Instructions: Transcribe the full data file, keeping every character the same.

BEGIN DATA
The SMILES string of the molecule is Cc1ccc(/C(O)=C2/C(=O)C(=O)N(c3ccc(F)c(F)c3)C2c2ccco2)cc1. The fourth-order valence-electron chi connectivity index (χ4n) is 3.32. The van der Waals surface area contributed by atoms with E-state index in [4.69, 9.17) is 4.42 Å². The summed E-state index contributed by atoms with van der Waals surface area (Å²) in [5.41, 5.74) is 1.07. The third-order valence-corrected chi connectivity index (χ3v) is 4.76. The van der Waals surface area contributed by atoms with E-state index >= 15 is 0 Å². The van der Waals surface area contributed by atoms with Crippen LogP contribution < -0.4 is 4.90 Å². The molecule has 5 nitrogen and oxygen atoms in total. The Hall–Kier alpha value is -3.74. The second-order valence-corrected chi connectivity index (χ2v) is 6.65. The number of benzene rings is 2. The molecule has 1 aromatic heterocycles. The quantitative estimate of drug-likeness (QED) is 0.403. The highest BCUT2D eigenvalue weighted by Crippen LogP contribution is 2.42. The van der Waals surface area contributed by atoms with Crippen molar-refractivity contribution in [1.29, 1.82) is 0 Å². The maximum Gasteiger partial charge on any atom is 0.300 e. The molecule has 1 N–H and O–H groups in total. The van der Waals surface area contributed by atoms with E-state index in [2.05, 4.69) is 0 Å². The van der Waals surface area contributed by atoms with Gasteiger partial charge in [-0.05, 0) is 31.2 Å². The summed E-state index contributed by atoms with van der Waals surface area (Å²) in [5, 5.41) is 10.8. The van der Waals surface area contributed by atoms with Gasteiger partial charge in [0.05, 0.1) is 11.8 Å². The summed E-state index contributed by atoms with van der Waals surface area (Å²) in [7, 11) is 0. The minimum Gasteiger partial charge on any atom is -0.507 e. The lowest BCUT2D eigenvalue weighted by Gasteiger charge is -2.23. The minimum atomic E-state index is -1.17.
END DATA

The SMILES string of the molecule is Cc1ccc(/C(O)=C2/C(=O)C(=O)N(c3ccc(F)c(F)c3)C2c2ccco2)cc1. The fourth-order valence-electron chi connectivity index (χ4n) is 3.32. The van der Waals surface area contributed by atoms with E-state index in [4.69, 9.17) is 4.42 Å². The summed E-state index contributed by atoms with van der Waals surface area (Å²) in [5.41, 5.74) is 1.07. The third-order valence-corrected chi connectivity index (χ3v) is 4.76. The van der Waals surface area contributed by atoms with E-state index >= 15 is 0 Å². The van der Waals surface area contributed by atoms with Crippen LogP contribution < -0.4 is 4.90 Å². The molecule has 5 nitrogen and oxygen atoms in total. The Hall–Kier alpha value is -3.74. The second-order valence-corrected chi connectivity index (χ2v) is 6.65. The number of benzene rings is 2. The molecule has 1 aromatic heterocycles. The quantitative estimate of drug-likeness (QED) is 0.403. The highest BCUT2D eigenvalue weighted by Crippen LogP contribution is 2.42. The van der Waals surface area contributed by atoms with Crippen molar-refractivity contribution in [1.29, 1.82) is 0 Å². The maximum Gasteiger partial charge on any atom is 0.300 e. The molecule has 1 N–H and O–H groups in total. The van der Waals surface area contributed by atoms with E-state index in [2.05, 4.69) is 0 Å². The van der Waals surface area contributed by atoms with Gasteiger partial charge in [-0.05, 0) is 31.2 Å². The summed E-state index contributed by atoms with van der Waals surface area (Å²) in [5, 5.41) is 10.8. The van der Waals surface area contributed by atoms with Gasteiger partial charge in [0.05, 0.1) is 11.8 Å². The summed E-state index contributed by atoms with van der Waals surface area (Å²) in [7, 11) is 0. The minimum Gasteiger partial charge on any atom is -0.507 e. The lowest BCUT2D eigenvalue weighted by Gasteiger charge is -2.23. The minimum atomic E-state index is -1.17.